My experience with short films is similar. When it comes time to shoot the film my job is done and if I get invited on set I pretty much stay out of the way. It’s the director’s province and having multiple voices talking to actors about character or story can be confusing and (though hopefully not!) contradictory. Having said that, it depends on the director. I’ve worked with a director who was more than comfortable for me to answer actors’ questions and literally ‘set the scene’ before “Action” was called.

The only exception to date is where I was asked to watch improvisations and develop a short script from the results. That was an enjoyable process and resulted in two scripts being written and shot. I was also writing for actors ranging in age from 16 to 20 so there was far more input about the ‘voice’ of the characters and, for one of the scripts, theme.

Yet still I have not spoken about how actors annoy me as a writer. Maybe it’s because it’s framed as a negative. So let’s do it in reverse – what I like.

Using the improvised scenario, there was a character that, in many ways, was the token “bad guy”. This was mainly as a plot device to spark a conflict that would resonate throughout the script. The actor playing that role was uncomfortable – with valid reasons – with the portrayal. He was prepared to fight for his character and while I still needed aspects for the conflict I tweaked it to redeem him in the end.

Now, when I say “fight” I don’t mean histrionics and slanging matches. It was a quiet word and an observation. That’s all I needed. The reason I like that so much is because the actor was protecting his character which means he had bought in and, for want of a better term, cared enough to make sure he was well serviced in the writing.

I like actors who ask intelligent questions about their characters and the story. I like actors who are prepared. Most of all I like actors who respect the writing and what writers do. What may seem simply like a one page scene may have been written and rewritten many times. None of it should be arbitrary. We’re not making stuff up just for the fun of it. Set-ups and pay-offs are critical. Blow off a line or an action and the scene may still play… except you just lost the set-up for a scene five, ten, or twenty pages away.

If I’m doing my job properly there should be plenty of room for you to create your character and inhabit him or her within your process. I try not to be prescriptive but there are beats that need to be hit for story and character within the greater arc of the story, especially for features. Trust me with that. Writers spend drafts and, in some cases, years getting those beats and arcs right. If you go “off script” you may not understand the ramifications and knock-on effects. For me, structure is everything – tamper with that and a train wreck awaits… but that’s maybe a note for things that directors do that annoy writers.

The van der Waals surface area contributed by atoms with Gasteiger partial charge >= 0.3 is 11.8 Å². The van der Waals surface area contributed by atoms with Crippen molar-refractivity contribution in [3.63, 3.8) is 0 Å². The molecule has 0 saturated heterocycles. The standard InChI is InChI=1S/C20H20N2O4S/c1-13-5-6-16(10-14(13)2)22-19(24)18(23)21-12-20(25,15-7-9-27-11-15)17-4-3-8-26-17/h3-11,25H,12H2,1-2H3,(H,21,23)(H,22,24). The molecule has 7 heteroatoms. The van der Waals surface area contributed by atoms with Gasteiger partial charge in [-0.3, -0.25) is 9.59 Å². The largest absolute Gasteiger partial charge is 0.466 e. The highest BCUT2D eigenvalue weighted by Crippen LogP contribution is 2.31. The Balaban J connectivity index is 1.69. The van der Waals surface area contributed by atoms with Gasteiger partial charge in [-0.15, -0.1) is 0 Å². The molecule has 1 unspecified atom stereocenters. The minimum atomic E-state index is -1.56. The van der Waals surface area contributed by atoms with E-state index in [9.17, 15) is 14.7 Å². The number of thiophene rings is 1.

If you have the opportunity to give me feedback before a script is locked either through rehearsals or even on set (with the director’s consent) I will listen if you approach me respectfully and with the best interests of the film at heart. I don’t have time for divas though. The goal always has to be to make the work better not just your role at the expense of others or the overall film.

There’s really no magical formula. Film is a collaborative medium but in many ways a hierarchical one as well. I love writing for good actors, smart actors, intelligent and perceptive actors. I like the opportunity to hear their insight into what it is I have written even though that doesn’t happen as often as maybe I would like. Good actors respect good writing and vice versa.

It’s when agendas and egos and other ephemera intrude that things go awry. I’ll repeat – the only goal is to make the best it can possibly be. If that’s not your motivation then that’s very likely to annoy me! I’m always open to have a genuine conversation about the script but just remember, a screenwriter serves many masters, and ultimately it will come back to those things that were discussed maybe as far back as the inception of the project – theme, tone, structure, specific story beats – that will determine any changes that are made.

Finally, the character you are playing may have been created within the fractured recesses of my imagination but you need to breathe life into them. I’m trusting you to protect them, fight for them, do justice to them. In essence, care about them. Do that and I won’t be annoyed at all!

Richard Hyde

For more of Richard's perspectives visit http://rwhyde.blogspot.com.au/ and follow his misadventures!